On the other hand, the famed Amsterdam Baroque Orchestra and Choir - 27 instrumentalists, 25 voices - under their founder and director Ton Koopman, appearing in the Great Hall of the Guildhall as part of the City of London Festival, proceeded to deliver with a polish and smoothness Bach can scarcely have imagined. The Musicall Compass offered a programme of comparative rarities; the Amsterdam forces gave the great Mass in B Minor BWV 232.
With an expressive, pure-voiced line-up of soloists, a choir of such crisp proficiency and some of the best period players around, the Mass should have sounded exceptional. That it proved anything but was partly due to Koopman himself. It was not just that his speeds were often brisk - absurdly so in the scrambled "Laudamus te" aria - but that his tendency to direct so much of it at one beat per bar created a recurrent sense that the tempo was about to run away, even if it was not.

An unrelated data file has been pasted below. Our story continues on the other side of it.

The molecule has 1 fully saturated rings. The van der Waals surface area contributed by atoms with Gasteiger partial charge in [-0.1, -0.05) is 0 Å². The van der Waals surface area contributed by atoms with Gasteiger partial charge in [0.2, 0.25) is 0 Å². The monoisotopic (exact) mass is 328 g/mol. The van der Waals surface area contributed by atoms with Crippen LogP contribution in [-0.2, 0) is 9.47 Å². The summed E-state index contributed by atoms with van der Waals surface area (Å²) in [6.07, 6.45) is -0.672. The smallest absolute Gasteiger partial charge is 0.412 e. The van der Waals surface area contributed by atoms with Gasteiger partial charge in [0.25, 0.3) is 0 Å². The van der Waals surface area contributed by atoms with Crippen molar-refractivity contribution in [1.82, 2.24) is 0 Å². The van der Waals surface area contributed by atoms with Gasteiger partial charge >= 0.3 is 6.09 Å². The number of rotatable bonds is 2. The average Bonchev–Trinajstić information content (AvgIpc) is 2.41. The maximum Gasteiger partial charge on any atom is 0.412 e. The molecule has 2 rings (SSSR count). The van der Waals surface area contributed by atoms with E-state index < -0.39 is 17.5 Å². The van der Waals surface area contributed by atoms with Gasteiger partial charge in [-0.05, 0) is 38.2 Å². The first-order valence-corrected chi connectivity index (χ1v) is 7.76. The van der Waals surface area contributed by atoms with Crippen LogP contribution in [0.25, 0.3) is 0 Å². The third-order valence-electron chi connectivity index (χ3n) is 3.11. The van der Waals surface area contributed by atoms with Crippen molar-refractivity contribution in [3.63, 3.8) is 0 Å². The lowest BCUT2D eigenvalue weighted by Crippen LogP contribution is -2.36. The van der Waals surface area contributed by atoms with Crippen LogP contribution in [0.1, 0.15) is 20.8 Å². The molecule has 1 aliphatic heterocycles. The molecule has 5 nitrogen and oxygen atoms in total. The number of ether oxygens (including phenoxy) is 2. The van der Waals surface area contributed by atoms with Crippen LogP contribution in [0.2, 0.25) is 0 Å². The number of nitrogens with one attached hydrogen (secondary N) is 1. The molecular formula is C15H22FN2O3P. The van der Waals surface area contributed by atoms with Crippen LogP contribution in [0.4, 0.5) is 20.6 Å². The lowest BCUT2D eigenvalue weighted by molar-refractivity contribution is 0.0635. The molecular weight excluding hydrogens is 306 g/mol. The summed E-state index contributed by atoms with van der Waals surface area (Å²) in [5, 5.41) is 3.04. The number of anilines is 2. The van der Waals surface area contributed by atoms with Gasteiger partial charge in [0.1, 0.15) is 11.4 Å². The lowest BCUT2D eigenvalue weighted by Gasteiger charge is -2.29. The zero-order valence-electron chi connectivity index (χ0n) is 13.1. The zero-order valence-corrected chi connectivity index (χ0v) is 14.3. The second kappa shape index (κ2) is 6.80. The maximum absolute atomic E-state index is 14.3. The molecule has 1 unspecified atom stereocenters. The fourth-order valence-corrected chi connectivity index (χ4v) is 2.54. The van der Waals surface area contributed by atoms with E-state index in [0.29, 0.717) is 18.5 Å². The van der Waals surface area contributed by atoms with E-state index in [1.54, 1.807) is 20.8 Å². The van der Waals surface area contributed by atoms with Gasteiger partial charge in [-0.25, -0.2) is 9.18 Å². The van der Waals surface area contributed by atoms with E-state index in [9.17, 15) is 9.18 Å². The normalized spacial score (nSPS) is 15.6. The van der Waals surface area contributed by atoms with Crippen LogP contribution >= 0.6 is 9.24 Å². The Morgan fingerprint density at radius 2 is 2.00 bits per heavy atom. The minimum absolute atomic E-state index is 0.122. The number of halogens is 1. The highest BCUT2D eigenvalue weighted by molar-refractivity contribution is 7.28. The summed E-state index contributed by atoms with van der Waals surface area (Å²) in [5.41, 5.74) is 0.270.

But the real disaster was the Guildhall itself. Someone in the Festival directorate should have known that this is the worst acoustic in London, reducing all detail to an indistinct fuzz. Agonisingly creaky seats and noisy air conditioning finished matters off.
At the Wigmore, The Musicall Compass had intonation troubles with its Baroque oboes and recorder and wasn't always together under Lewis's beat. But the string section under Huw Daniel proved proficient and, where aspiration and skill came together, as in the vigorous counterpoint of the short Mass in G minor BWV 235 or the jubilant Motet BWV 230, "Lobet den Herrn", there was a real sense of triumph over odds.Reuse content